Guiding Principles and Governance

Write the Docs is a global community of people who care about documentation. There is also a legal entity that exists to build and support the global community of documentarians. The company’s primary role is to manage the community’s legal and business assets.

This document describes the guiding principles that drive us as an organization, our governance model, and what all this means for our community members.

Guiding Principles


We want to:

  • Do things in direct service to our community members. Whenever we examine a new type of event or activity we always ask “What’s in it for the community?”, rather than “What’s in it for the organization?”. The Write the Docs organization grew from the community and we exist for the community. To put it simply, Write the Docs doesn’t exist without our community, so our operations are naturally aligned with the interest of the community.
  • Optimize our revenue streams to derive direct benefit to the community. While we are not a non-profit and we have a business entity and a small paid core team, our primary goal is to translate revenue from our conferences and activities to more and better events and services for community members.

We don’t want to:

  • Rely on corporations to support the community. While we welcome sponsorship and corporate contributions to our events, we prioritize tickets over sponsorship, in order to ensure the independence of our operations. For example, we limit the number of sponsored tables at our conferences. We also have a Code of Conduct section specifically for sponsors and affiliates, where we explicitly set expectations of how they can engage with our community.


We want to:

  • Build a sustainable organization with paid staff to run the community operations instead of relying on volunteers for ongoing global maintenance and support. Our network of volunteers is invaluable, but we cannot expect people to “do it for free” in the long term.
  • Create stable infrastructure for the community to grow on top of so that we are not relying on specific individuals to manage ongoing operations. This allows people to step up or down from teams and roles without damaging the framework of the community.

We don’t want to:

  • Grow too quickly. Many organizations prioritize growth over sustainability and run the risk of over-extending their resources. By keeping the number of concurrent experiments small and gradual, we hope to test and optimize each new thing before moving on to the next thing.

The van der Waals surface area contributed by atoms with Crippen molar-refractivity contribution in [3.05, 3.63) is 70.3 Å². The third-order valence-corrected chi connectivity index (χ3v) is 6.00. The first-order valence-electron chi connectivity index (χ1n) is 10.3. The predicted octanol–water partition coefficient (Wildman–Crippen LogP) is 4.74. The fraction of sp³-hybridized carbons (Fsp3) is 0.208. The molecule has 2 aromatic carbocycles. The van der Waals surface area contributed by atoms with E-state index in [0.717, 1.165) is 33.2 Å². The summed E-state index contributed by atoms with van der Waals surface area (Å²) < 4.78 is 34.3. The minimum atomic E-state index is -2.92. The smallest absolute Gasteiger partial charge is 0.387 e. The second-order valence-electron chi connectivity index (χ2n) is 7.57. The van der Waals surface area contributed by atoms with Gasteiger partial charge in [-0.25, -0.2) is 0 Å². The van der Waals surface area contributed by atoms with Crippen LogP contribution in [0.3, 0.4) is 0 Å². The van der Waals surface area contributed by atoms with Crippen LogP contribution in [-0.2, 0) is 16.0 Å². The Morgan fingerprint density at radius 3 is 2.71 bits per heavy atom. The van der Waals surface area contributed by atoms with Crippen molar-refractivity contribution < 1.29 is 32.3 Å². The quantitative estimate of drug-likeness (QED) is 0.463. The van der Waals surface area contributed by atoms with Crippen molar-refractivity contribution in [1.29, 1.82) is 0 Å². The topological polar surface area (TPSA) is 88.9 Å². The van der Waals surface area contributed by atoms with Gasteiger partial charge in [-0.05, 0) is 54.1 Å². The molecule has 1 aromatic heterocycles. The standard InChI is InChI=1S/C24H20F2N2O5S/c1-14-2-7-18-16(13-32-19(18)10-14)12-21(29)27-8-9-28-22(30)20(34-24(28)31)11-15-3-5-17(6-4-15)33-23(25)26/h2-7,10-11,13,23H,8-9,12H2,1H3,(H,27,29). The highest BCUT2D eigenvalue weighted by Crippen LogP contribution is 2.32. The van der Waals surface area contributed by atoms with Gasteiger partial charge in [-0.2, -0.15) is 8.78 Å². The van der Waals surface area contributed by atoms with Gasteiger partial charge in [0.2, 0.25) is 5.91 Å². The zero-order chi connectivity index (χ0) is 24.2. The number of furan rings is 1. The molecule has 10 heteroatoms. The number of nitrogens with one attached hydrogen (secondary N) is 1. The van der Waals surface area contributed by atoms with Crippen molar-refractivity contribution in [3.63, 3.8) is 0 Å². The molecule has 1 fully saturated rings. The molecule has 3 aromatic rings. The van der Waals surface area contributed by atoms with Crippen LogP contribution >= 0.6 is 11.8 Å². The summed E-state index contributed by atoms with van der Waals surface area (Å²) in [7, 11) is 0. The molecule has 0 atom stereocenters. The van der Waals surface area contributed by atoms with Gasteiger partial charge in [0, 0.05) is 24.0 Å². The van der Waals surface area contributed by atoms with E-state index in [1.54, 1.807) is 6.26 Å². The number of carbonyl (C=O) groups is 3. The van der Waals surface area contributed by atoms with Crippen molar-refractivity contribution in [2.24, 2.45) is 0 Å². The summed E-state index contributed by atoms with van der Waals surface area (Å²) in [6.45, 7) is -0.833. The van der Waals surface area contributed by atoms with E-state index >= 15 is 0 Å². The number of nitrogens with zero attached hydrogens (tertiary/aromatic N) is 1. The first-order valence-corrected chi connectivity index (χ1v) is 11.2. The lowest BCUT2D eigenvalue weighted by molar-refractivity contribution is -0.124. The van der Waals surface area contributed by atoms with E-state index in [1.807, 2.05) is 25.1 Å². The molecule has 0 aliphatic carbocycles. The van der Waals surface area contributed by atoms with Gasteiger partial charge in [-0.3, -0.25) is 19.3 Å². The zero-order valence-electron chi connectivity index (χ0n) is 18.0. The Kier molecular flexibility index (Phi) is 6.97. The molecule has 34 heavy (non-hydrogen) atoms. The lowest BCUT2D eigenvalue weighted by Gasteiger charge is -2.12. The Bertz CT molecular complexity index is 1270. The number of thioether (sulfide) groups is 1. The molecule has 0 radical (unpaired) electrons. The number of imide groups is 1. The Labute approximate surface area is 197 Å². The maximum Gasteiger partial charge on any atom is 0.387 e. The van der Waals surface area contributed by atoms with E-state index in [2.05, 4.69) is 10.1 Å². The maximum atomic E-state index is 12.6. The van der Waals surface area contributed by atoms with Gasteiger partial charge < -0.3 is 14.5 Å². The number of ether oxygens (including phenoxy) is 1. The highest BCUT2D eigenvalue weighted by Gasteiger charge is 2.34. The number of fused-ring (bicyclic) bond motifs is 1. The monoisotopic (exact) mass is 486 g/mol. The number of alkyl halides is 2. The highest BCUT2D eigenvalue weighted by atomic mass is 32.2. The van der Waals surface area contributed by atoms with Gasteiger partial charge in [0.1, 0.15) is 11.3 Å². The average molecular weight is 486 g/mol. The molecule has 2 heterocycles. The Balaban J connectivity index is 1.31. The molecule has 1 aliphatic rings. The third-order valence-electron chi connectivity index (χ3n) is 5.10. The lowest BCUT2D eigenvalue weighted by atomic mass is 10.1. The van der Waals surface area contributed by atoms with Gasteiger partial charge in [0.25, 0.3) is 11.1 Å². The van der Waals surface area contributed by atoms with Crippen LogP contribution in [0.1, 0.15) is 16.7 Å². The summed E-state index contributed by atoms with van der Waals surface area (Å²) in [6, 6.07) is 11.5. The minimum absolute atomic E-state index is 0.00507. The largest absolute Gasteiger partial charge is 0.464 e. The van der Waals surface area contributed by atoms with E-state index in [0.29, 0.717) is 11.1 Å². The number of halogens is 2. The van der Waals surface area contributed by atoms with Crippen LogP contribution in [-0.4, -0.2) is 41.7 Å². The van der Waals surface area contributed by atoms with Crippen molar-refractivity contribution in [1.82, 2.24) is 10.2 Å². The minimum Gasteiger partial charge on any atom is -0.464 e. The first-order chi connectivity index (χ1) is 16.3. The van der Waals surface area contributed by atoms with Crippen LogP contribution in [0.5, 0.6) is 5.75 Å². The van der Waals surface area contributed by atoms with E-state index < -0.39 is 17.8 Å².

• Burn out. All our teams and roles are opt-in, and we prioritize self care and work-life balance. Our volunteers and paid team members are encouraged to take on tasks that they derive professional and personal value from, and we check-in periodically to make sure that our contributors are happy with their roles within the community.


We want to:

  • Deliver all our content for free to everyone. All our documentation, videos, talk abstracts, session notes, and resources are available online. We do not hide anything behind a paywall, and our Slack is open to anyone who wants to join and network with other documentarians.
  • Create an open platform for community members to consume and contribute to our content. Our website infrastructure as well as our brand resources are open to everyone to use to spread the word, as long as you follow our Style Guide. Anyone can start Meetups, and we provide support for local communities.
  • Maintain an open and flexible organization. Our Team structure is transparent and aims to clearly define the various roles and responsibilities that we fulfill for the community, and anyone is welcome to join any of our teams to help out. We actively seek to improve our communication methods so that the community stays up-to-date with what we’re working on.

We don’t want to:

  • Restrict membership. We are an open community, not a trade union or a guild. We will never require a membership fee to participate in our community, although we might experiment with opt-in community sponsorship in the future in order to sustain and develop our services to the community. We take our Code of Conduct to heart and are the first to implement it in our own operations.